In the centre of the Passion and Compassion room was a life-sized limestone statue of Christ on a Cold Stone. Christ, naked save for a crown of thorns, sits in an attitude of inconsolable sorrow - vulnerable and waiting what is to come. It evokes responses of compassion for the sufferer and by extension all who are degraded; sorrow for the sin which is the cause; and gratitude for the loving sacrifice on our behalf. The more of humanity we see the in the life of Christ, the more closely we seem to approach the divine.

Ecce Homo by Mark WallingerThe image that I would most like to retain is of a work that was, ironically, not on display but represented by a picture. This is the statue Ecce Homo by Mark Wallinger, which we saw in January when it was displayed on the ‘empty plinth’ in Trafalgar Square. This small figure of Christ, although nearly naked, looks a contemporary person (indeed it was cast from a real person). Christ for today - one of us, but also separate. He wears a crown of gold barbed wire and looks out on the world, dwarfed by the enormous platform on which he stands. Crowded mental images form and change, leaping from ‘Insignificant man’ to ‘Benign Overseer’ to ‘Prince of Peace’ to ‘Suffering Servant’… and back again, the way a credit card hologram changes with the slightest movement.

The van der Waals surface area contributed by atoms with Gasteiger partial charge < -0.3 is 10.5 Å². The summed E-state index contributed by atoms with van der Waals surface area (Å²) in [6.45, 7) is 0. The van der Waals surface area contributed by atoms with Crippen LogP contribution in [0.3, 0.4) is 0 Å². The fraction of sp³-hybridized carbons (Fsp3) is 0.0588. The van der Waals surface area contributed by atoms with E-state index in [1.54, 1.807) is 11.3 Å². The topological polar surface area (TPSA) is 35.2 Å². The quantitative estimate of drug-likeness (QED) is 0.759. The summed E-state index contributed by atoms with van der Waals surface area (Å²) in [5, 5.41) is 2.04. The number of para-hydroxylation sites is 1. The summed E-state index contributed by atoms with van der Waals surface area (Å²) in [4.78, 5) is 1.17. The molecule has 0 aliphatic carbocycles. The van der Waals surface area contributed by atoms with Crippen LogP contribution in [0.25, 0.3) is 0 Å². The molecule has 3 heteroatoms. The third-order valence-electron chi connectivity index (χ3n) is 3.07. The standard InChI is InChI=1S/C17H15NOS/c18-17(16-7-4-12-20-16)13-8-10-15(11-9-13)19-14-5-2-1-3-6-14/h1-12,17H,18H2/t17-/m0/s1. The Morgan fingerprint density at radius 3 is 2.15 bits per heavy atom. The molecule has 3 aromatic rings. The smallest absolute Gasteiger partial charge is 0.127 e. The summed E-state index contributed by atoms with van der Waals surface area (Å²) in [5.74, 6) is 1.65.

15th century Virgin and ChildI’m glad we made it to the National Gallery - it was a good day out, in spite of the enormous queue and long wait to get in. It is a tribute to the way the exhibition has been conceived and presented that so many people came to see it and made it so enormously successful. It was also free - which helped. We know from those we met and talked to that its appeal was broad - not just to signed-up Christians or art lovers. It had something significant and valuable for those who were ‘not religious’, those with little or no faith - like the young lady we met on the train to London, bumped into at the exhibition, and chatted with on the return journey.

Why it should be so is not clear but, in addition to personal benefit from this exhibition, there is a sense of hope and encouragement that we have not as a society, completely given in to mindless, Godless, dumbed-down trivia for our leisure time. Although smaller in scale, Seeing Salvation has been in proportion very much more successful than The Dome in attracting and satisfying visitors. We can all take heart from that.

Jim McLean
© St Peter's Church, Nottingham
Last revised 4th June 2000